Nativity scenes brought to life by bazaar owners, innkeepers and even Herod himself

The Bethlehem experience shines again at Kings Hall

By Scott Jamison

Although when Christmas time rolls around our minds turn to presents, songs and time off work, one South Belfast church group are looking to make sure we don’t forget the true meaning of the period.

ChristChurch Belfast, who are based at the King’s Hall complex on the Upper Lisburn Road, are holding a special ‘Bethlehem Village Experience’ event from tomorrow (Thursday) over the weekend at the location.

Converting one of the outdoor sheds there into a faithful recreation of the area of Jesus’ birth, the aim is to turn back the clock and give locals a chance to experience what happened at the nativity, complete with bazaar owners, innkeepers and even the villain of the piece, King Herod himself.

Greg Neville from Christchurch said the event was a response to the success of a similar one held at the King’s Hall last year.

“Last year was the first time we held it but there was terrible weather at the time and we were worried no-one would come the first night it was on because it was so cold and there was snow everywhere. But we prayed about it and hoped for the best.

“We were a breath away from cancelling it but decided to go ahead and managed to get about 300 people in that night. By the end of the weekend we had seen 1,400 people come through the doors.

“The feedback was terrific and an unbelievable amount of people said they really enjoyed it. We had people getting taxis up through the snow because they couldn’t drive, just to see it. That’s why we decided to run it again this year.”

Greg said those who take the tour would experience Bethlehem in an authentic way, similar to how things would have been around the birth of Jesus.

 

“The first thing you do is go through a ‘time machine’, a guide meets you and walks you through the village. You go to the bazaar and meet a typical middle-eastern trader who is trying to get your business but is also telling you the local gossip about what’s been happening with the wise men and the star.”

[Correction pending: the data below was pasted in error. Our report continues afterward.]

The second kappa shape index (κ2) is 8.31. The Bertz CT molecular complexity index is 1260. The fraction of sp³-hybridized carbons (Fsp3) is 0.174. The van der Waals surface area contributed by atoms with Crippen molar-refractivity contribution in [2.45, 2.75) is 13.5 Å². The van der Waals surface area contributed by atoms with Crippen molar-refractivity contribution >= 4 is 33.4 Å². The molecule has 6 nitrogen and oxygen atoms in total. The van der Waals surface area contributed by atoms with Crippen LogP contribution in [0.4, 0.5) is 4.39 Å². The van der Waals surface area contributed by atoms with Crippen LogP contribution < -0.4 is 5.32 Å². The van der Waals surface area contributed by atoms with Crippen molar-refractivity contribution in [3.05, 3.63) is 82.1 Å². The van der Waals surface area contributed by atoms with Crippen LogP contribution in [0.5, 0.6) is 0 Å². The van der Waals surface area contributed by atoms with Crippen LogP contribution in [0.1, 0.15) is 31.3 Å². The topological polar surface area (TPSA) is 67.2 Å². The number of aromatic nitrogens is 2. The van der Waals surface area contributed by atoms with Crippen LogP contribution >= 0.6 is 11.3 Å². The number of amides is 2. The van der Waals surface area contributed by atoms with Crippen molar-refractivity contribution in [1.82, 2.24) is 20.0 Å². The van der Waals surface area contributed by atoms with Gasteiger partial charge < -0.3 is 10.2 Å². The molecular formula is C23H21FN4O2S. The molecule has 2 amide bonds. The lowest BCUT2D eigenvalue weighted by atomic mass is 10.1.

“The first thing you do is go through a ‘time machine’ with the idea being you have landed back in time, so a guide meets you and walks you through the village. You go to the bazaar and meet a typical middle-eastern trader who is trying to get your business but is also telling you the local gossip about what’s been happening with the wise men and the star.

“You then go to the inn and meet the barman, who tells you about the Romans occupying the country and how they’re affecting his business. You will also see a shepherd’s rest where you can meet the witnesses to the events, plus the temple where you see Herod, before coming out into the town centre where we have crafts and treats for children.

“It’s all an attempt to capture people’s imagination by showing them things in person as opposed to in a book or just telling them. It’s still Biblical but it’s almost as if we’re using the ‘B’ characters who aren’t otherwise mentioned to explain it all to people.”

Greg, who is a youth worker at ChristChurch, said all those playing the characters were volunteers from the church who were giving up their free time for free.

“There’s no financial motivation to doing this but we don’t see that as a big thing, we’re just quietly doing it. People are putting a huge amount in and some are playing several characters. I’m playing the innkeeper for a few of the sessions and then the bazaar owner for another few.

“I’ve been trying out an Arabic accent, although I may chicken out and just do it in a broad Belfast one like I did last year,” he laughed.

“Last year we went out into schools and put on small performances in assemblies to get children interested in it but this year we’re running special sessions in the mornings for local schools and providing buses to get them down to the King’s Hall. So far we have 750 children booked in. It’s going to be really special and I’m excited about the whole thing.”

He said he hoped for several things out of the whole Bethlehem Village Experience.

“Firstly we want to get people to stop and think of the real meaning of Christmas – once you take away the presents and all the consumerism, what the point of it all is. We want to bring people back.

“But we also want to provide somewhere where the community can come together to enjoy something for free and leave the worries of the world behind for an hour. People will not be able to believe the set when they see it and they will be able to take it all in – the smells, the sounds and all the experiences.”

 

The Bethlehem Village Experience is open on Thursday, December 15 and Friday, December 16 between 7pm-9pm, and Saturday, December 17 between noon and 6.30pm. Free tours leave every five minutes and will last up to an hour.

 

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